Chapter 14. Place matters
Every creative deed ... issues from one's most authentic, innermost, nethermost regions.
As it is in the brain so it is in the community. The more variables there are at play the higher the probability that novelty will be generated.
The demographics of creativity have recently attracted widespread attention thanks largely to the work of Richard Florida. Though social commentators had been bandying around phrases like 'the knowledge economy' since the early 1990s it wasn't until the publication of The Rise of the Creative Class in 2002 that the world and his dog woke up to the sea change that had taken place in the last two or three decades of the 20th century.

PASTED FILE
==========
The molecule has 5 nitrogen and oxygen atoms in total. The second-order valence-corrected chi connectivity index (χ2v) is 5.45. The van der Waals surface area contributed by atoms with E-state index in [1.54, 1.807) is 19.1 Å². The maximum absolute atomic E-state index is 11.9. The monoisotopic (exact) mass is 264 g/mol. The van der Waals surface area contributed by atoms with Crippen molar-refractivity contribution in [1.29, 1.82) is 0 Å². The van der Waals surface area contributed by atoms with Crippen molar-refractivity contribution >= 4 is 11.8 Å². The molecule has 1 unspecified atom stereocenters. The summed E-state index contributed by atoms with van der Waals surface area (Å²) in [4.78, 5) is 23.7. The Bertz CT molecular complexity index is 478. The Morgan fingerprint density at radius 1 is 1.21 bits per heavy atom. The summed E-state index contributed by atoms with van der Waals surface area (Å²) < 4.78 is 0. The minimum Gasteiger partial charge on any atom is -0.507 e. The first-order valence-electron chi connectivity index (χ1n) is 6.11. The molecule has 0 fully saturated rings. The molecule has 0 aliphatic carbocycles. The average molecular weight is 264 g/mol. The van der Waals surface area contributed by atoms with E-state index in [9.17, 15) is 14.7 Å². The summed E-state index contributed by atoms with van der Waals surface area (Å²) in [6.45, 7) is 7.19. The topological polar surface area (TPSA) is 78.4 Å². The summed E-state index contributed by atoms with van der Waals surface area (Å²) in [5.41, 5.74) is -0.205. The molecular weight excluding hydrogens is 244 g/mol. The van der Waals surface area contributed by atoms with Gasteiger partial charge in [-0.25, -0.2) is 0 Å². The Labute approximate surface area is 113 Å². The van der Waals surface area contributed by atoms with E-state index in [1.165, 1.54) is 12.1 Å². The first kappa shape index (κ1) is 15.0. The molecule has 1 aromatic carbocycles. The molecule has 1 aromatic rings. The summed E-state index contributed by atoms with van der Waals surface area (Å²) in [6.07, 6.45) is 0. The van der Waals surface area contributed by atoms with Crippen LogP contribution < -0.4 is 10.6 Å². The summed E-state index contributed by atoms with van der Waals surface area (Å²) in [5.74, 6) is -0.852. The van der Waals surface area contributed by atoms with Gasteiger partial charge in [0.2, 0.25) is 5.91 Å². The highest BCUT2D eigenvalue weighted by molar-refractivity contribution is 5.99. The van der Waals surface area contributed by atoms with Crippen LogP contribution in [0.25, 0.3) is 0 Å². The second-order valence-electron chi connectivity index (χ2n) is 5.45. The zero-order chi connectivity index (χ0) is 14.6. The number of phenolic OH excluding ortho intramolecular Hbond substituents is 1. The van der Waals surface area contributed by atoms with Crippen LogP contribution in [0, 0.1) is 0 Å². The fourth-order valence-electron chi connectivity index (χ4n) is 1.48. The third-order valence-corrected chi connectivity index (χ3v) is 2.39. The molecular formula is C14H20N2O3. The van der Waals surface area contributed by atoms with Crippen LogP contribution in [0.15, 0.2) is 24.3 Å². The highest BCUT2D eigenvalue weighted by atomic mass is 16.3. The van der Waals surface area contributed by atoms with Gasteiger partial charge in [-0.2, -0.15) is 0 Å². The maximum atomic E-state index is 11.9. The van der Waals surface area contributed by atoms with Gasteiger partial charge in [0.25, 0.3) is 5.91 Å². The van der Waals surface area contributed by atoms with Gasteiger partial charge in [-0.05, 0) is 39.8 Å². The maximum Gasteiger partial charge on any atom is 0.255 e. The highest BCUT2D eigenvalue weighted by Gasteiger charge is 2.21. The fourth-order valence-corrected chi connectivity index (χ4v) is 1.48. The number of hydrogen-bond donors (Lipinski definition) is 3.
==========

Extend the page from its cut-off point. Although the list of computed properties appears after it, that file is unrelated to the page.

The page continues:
The thing that had them rubbing their sleepy eyes in disbelief wasn't the fact that the so-called creative class now constituted nearly 30% of the US workforce, it was Florida's extraordinary assertion that creative people were more likely to want to live and work in cities that were cool rather than in cities that weren't cool.
This might sound self-evident to you and me but apparently it came as a massive surprise to the city fathers and the corporate managers who had spent so much time and money transforming their urban workplaces into so many Stepfords. By cleaning out the gays and the blacks and the immigrants, and by replacing the speakeasies and stripjoints with Burger Kings and Wal-Marts, they had unwittingly condemned their local economies to creative death. And here was Florida with ...